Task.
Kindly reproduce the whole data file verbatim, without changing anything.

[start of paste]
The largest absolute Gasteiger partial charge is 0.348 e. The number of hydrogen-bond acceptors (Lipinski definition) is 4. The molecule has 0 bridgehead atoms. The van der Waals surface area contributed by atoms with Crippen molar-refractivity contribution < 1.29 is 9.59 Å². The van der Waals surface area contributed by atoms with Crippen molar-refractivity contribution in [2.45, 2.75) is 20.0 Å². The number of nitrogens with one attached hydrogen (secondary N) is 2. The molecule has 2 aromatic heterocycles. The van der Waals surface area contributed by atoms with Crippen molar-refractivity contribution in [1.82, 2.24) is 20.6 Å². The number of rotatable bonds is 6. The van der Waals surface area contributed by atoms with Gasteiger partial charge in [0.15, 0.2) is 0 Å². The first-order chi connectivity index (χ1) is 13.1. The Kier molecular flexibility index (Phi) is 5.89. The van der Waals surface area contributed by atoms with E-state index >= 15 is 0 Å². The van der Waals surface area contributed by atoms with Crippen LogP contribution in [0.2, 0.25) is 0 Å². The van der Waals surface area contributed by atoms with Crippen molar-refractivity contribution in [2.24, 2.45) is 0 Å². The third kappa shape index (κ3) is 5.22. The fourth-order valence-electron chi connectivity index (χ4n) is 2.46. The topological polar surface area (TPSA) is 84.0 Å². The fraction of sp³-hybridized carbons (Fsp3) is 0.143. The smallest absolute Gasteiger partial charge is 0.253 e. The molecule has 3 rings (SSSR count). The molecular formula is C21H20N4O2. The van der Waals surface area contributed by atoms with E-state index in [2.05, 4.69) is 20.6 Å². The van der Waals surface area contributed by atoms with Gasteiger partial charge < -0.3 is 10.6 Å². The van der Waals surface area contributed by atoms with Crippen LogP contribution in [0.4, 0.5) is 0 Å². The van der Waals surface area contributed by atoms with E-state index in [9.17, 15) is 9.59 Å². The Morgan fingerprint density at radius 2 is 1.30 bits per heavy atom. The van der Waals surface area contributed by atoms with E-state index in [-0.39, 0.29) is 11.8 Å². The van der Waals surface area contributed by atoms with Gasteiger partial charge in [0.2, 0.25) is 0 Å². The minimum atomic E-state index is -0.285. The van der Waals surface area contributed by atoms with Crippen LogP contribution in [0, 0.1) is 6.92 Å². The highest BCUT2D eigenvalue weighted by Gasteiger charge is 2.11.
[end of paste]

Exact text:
The largest absolute Gasteiger partial charge is 0.348 e. The number of hydrogen-bond acceptors (Lipinski definition) is 4. The molecule has 0 bridgehead atoms. The van der Waals surface area contributed by atoms with Crippen molar-refractivity contribution < 1.29 is 9.59 Å². The van der Waals surface area contributed by atoms with Crippen molar-refractivity contribution in [2.45, 2.75) is 20.0 Å². The number of nitrogens with one attached hydrogen (secondary N) is 2. The molecule has 2 aromatic heterocycles. The van der Waals surface area contributed by atoms with Crippen molar-refractivity contribution in [1.82, 2.24) is 20.6 Å². The number of rotatable bonds is 6. The van der Waals surface area contributed by atoms with Gasteiger partial charge in [0.15, 0.2) is 0 Å². The first-order chi connectivity index (χ1) is 13.1. The Kier molecular flexibility index (Phi) is 5.89. The van der Waals surface area contributed by atoms with E-state index >= 15 is 0 Å². The van der Waals surface area contributed by atoms with Crippen LogP contribution in [0.2, 0.25) is 0 Å². The van der Waals surface area contributed by atoms with Crippen molar-refractivity contribution in [2.24, 2.45) is 0 Å². The third kappa shape index (κ3) is 5.22. The fourth-order valence-electron chi connectivity index (χ4n) is 2.46. The topological polar surface area (TPSA) is 84.0 Å². The fraction of sp³-hybridized carbons (Fsp3) is 0.143. The smallest absolute Gasteiger partial charge is 0.253 e. The molecule has 3 rings (SSSR count). The molecular formula is C21H20N4O2. The van der Waals surface area contributed by atoms with E-state index in [2.05, 4.69) is 20.6 Å². The van der Waals surface area contributed by atoms with Gasteiger partial charge < -0.3 is 10.6 Å². The van der Waals surface area contributed by atoms with Crippen LogP contribution in [0.4, 0.5) is 0 Å². The van der Waals surface area contributed by atoms with E-state index in [9.17, 15) is 9.59 Å². The Morgan fingerprint density at radius 2 is 1.30 bits per heavy atom. The van der Waals surface area contributed by atoms with E-state index in [-0.39, 0.29) is 11.8 Å². The van der Waals surface area contributed by atoms with Gasteiger partial charge in [0.2, 0.25) is 0 Å². The minimum atomic E-state index is -0.285. The van der Waals surface area contributed by atoms with Crippen LogP contribution in [0, 0.1) is 6.92 Å². The highest BCUT2D eigenvalue weighted by Gasteiger charge is 2.11.